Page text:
But we shouldn't be claiming that our leaders would be better to run China. Now, the last thing that I want to talk about, which is the most sensitive of all, is about human rights. And I could talk a long time about that. But this is not the purpose of this video and where we really talk about the fact that China is violating human rights on a massive scale, and specifically in Xinjiang. And but we're also talking about, of course, Tibet and Hong Kong.
And at the same time, China and the top government is talking about common prosperity. And so how can they talk about common prosperity if they're so repressive while we in the West were clear protector of human rights? And so for us, this is really about showing that every human has the rights for freedom and the right that they should be safeguarded. And so we should protect that while China is not there doing things they shouldn't be doing. And then how do the Chinese look at our human rights? Because we're blaming China for that. But are we doing such a good job? According to the Chinese, if you think about Black Lives Matter or you think about the immigrants in in Europe that are dying because we don't care for those people. Well, for Chinese, this is called double standards. And so we're violating, in Chinese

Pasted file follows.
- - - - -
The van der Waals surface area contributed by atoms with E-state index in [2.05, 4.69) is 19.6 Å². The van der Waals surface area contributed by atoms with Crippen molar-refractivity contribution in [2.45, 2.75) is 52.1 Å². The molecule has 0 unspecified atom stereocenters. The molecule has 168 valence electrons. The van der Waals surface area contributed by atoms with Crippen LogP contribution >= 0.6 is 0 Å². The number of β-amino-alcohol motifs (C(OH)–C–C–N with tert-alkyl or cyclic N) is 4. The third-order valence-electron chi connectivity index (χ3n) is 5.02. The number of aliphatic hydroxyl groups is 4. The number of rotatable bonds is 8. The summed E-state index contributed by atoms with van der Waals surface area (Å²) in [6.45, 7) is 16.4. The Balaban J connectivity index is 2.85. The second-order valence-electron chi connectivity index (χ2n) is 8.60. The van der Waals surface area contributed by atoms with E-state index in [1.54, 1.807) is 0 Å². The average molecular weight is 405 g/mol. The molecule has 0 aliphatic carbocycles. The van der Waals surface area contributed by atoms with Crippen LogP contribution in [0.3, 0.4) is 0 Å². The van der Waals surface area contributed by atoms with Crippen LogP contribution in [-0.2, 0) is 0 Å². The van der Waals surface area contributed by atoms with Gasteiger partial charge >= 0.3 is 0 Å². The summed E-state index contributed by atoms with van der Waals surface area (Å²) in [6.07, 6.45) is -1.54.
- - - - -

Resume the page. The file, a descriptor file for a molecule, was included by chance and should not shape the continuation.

point of view, a lot of human rights as well. Also with the policy around COVID that so many people had died because we didn't want to do strict laws. Now we can debate it, both sides. The question is only from a Chinese perspective. We should not be lecturing China.